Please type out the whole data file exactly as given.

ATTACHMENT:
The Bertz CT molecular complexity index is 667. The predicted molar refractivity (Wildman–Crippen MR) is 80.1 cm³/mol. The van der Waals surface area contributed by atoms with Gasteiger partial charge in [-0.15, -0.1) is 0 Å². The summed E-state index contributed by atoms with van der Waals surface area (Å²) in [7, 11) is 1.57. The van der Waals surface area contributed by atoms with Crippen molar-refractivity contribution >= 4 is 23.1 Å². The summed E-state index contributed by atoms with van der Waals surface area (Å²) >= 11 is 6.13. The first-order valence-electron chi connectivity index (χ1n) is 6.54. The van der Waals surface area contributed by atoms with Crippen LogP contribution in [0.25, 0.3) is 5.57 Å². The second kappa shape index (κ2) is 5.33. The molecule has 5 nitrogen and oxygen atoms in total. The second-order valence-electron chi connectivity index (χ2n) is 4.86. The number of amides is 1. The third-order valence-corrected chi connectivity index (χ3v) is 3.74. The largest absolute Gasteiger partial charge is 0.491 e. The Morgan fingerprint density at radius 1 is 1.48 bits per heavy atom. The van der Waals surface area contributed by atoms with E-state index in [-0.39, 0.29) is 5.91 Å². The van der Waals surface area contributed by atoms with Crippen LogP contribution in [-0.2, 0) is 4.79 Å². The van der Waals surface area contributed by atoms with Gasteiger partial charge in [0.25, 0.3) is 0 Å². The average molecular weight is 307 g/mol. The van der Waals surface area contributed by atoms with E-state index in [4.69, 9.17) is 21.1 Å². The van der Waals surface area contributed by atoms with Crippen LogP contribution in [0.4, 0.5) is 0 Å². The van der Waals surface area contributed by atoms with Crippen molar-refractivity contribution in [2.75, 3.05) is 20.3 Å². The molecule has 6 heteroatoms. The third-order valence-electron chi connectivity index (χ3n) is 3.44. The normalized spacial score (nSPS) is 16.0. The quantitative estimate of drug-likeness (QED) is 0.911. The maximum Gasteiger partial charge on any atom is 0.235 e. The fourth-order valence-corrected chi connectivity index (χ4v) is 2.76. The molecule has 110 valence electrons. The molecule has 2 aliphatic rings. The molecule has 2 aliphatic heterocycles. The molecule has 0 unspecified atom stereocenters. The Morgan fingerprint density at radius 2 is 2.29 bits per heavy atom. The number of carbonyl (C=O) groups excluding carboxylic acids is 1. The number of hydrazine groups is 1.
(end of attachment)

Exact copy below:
The Bertz CT molecular complexity index is 667. The predicted molar refractivity (Wildman–Crippen MR) is 80.1 cm³/mol. The van der Waals surface area contributed by atoms with Gasteiger partial charge in [-0.15, -0.1) is 0 Å². The summed E-state index contributed by atoms with van der Waals surface area (Å²) in [7, 11) is 1.57. The van der Waals surface area contributed by atoms with Crippen molar-refractivity contribution >= 4 is 23.1 Å². The summed E-state index contributed by atoms with van der Waals surface area (Å²) >= 11 is 6.13. The first-order valence-electron chi connectivity index (χ1n) is 6.54. The van der Waals surface area contributed by atoms with Crippen LogP contribution in [0.25, 0.3) is 5.57 Å². The second kappa shape index (κ2) is 5.33. The molecule has 5 nitrogen and oxygen atoms in total. The second-order valence-electron chi connectivity index (χ2n) is 4.86. The number of amides is 1. The third-order valence-corrected chi connectivity index (χ3v) is 3.74. The largest absolute Gasteiger partial charge is 0.491 e. The Morgan fingerprint density at radius 1 is 1.48 bits per heavy atom. The van der Waals surface area contributed by atoms with E-state index in [-0.39, 0.29) is 5.91 Å². The van der Waals surface area contributed by atoms with Crippen LogP contribution in [-0.2, 0) is 4.79 Å². The van der Waals surface area contributed by atoms with Gasteiger partial charge in [0.25, 0.3) is 0 Å². The average molecular weight is 307 g/mol. The van der Waals surface area contributed by atoms with E-state index in [4.69, 9.17) is 21.1 Å². The van der Waals surface area contributed by atoms with Crippen LogP contribution in [0.4, 0.5) is 0 Å². The van der Waals surface area contributed by atoms with Crippen molar-refractivity contribution in [2.75, 3.05) is 20.3 Å². The molecule has 6 heteroatoms. The third-order valence-electron chi connectivity index (χ3n) is 3.44. The normalized spacial score (nSPS) is 16.0. The quantitative estimate of drug-likeness (QED) is 0.911. The maximum Gasteiger partial charge on any atom is 0.235 e. The fourth-order valence-corrected chi connectivity index (χ4v) is 2.76. The molecule has 110 valence electrons. The molecule has 2 aliphatic rings. The molecule has 2 aliphatic heterocycles. The molecule has 0 unspecified atom stereocenters. The Morgan fingerprint density at radius 2 is 2.29 bits per heavy atom. The number of carbonyl (C=O) groups excluding carboxylic acids is 1. The number of hydrazine groups is 1.